It was a harsh, painful swim. The physical pain from the trash from before still remained, and I was swimming through it, making it even worse. But no matter what, I kept the thought of my husband in my mind, pushing on. Eventually, both the kelp forest and the reef were far from my sight, and I found myself in the open ocean, with nothing around me but crystal-blue water, large schools of fish, and one large floating vessel of the same material as the structures of the landwalkers, only this one was in our own home, the ocean. Then, something hit the surface of the water, and I watched in horror as a gigantic net was lowered from the vessel into the sea. I had seen these nets several times before. One day, when I was a tiny little mermaid girl, I saw a similar one drop into the ocean from a vessel. The vessel began to use a spinning paddle on its rear to push itself forward, dragging the net along with it, sweeping up all the fish in its path like a white wave of death. Eventually, the net was lifted up, taking the fish up to the surface world, where they would without a doubt meet their doom at the hands of the landwalkers that used the vessel and its net. It was a horrible sight, but nevertheless, I curiously continued to get close to it and watch the nets come down and drag those writhing masses of fish up. When my parents found out, they immediately brought me back home and told me never to get close to them again, for they were evil things that massacred innocent souls. Unfortunately, this made me want to dare to get close to them even more. Ah, the pesky, disobedient, ignorant little girl I was then. Sadly, I almost paid the price for this soon after. One day, I got too close to the vessel, and when the deadly net dropped down and started moving, I realized too late that it was heading right towards me! As the white mass loomed over me, I was frozen with fear, and could do nothing but wait for the end. Suddenly, I was pushed out of the way of that terrible instrument of death, and when I came to my senses, I found myself in the arms of my father. We then shared a tender moment, me sobbing into his arms and him patting me on the back, whispering that everything was okay. When we got back, I got a harsh scolding from my mother, who after that beat me in a fit of anger and sadness. But I didn’t care, since I knew I was safe again. After that, I was never allowed to go near those net-vessels again, but that was an experience that haunts me to this day.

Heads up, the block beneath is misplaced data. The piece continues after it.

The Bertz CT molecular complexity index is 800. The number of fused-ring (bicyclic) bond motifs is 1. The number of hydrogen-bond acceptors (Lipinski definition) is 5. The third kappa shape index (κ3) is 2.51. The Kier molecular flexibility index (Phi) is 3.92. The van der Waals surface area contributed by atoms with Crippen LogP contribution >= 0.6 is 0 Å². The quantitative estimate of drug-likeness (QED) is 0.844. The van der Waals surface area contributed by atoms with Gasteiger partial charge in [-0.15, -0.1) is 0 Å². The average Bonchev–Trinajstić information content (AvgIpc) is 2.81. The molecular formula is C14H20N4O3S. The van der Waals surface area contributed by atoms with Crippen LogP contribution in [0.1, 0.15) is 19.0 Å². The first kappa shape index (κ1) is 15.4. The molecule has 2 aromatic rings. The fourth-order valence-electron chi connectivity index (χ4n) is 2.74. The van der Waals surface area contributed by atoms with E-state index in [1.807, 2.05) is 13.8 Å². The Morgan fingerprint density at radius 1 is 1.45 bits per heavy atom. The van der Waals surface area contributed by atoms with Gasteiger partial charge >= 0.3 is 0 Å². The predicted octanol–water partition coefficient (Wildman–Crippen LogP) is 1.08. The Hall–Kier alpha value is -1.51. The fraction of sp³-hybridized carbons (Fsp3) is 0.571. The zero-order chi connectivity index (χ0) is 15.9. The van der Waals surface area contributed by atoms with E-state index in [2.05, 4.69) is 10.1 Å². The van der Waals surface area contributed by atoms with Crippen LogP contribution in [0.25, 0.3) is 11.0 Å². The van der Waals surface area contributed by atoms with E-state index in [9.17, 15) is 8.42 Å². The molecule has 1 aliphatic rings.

At this particular moment, all those memories came back to me, and even though it was many meters away, I backed away slowly, terrified, as the net pushed through the water, swallowing up the doomed schools of fish in its way. Tears forming in my eyes again, I turned my head to the right and gasped. Right in its way was a sea turtle, a magnificent reptile that was soon to become the unlucky prey of the net. This was too much. There were plenty of fish in the sea, and even though they were carried away in large numbers, they reproduced quickly. However, the sea turtles were now rare creatures, and I couldn’t bear to see one of them die like this. Frantically, I swam towards it, yelling and screaming for it to swim away. For a while, the turtle was puzzled, and when it turned its head in the direction of the vessel, it was too late. In a flash, the net took the reptile and dragged it up with the rest of the fish.

I stopped swimming and started to gasp for breath, my head swimming with sorrow and madness. A few minutes later, another object hit the surface of the water and began to sink down, a grotesque cloud of blood surrounding it. When that red mist cleared out, I realized to my horror that it was the turtle from before, only this time with its front flippers cut off! Instead of those two flippers in the front, there were two open maws, blood sickeningly gushing from them and diffusing into the water around the turtle. As soon as I saw the poor turtle, bleeding heavily and writhing in agony, I could do nothing but turn away with disgust and vomit out the contents of my belly. I couldn’t bear to see this anymore, and once the mess of half-digested kelp had cleared away, I turned away and used the strength of mine that hadn’t been lost with my agonized shouts and violent thrashing from before to swim away from this horror. With any luck, I thought, the poor creature will be eaten by a shark before it bleeds to death.Oh, those cruel landwalkers. How can they do such things without a single pang of conscience?

I couldn’t imagine being in that turtle’s shell, but my situation wasn’t that ideal either. I was beginning to lose my strength little by little, the trash still covering me and in my stomach, which was now almost empty, and all that activity having drained everything from me. However, what I didn’t realize at that time was that the worst was yet to come. I continued to swim through the blue sea, stopping at points to unleash my radar, telling myself that no matter what, I would not stop until my husband and I were reunited. Suddenly, I stopped, and looked ahead in horror. Right in front of me was a dark cloud in the water, slowly drifting toward my terrorized being.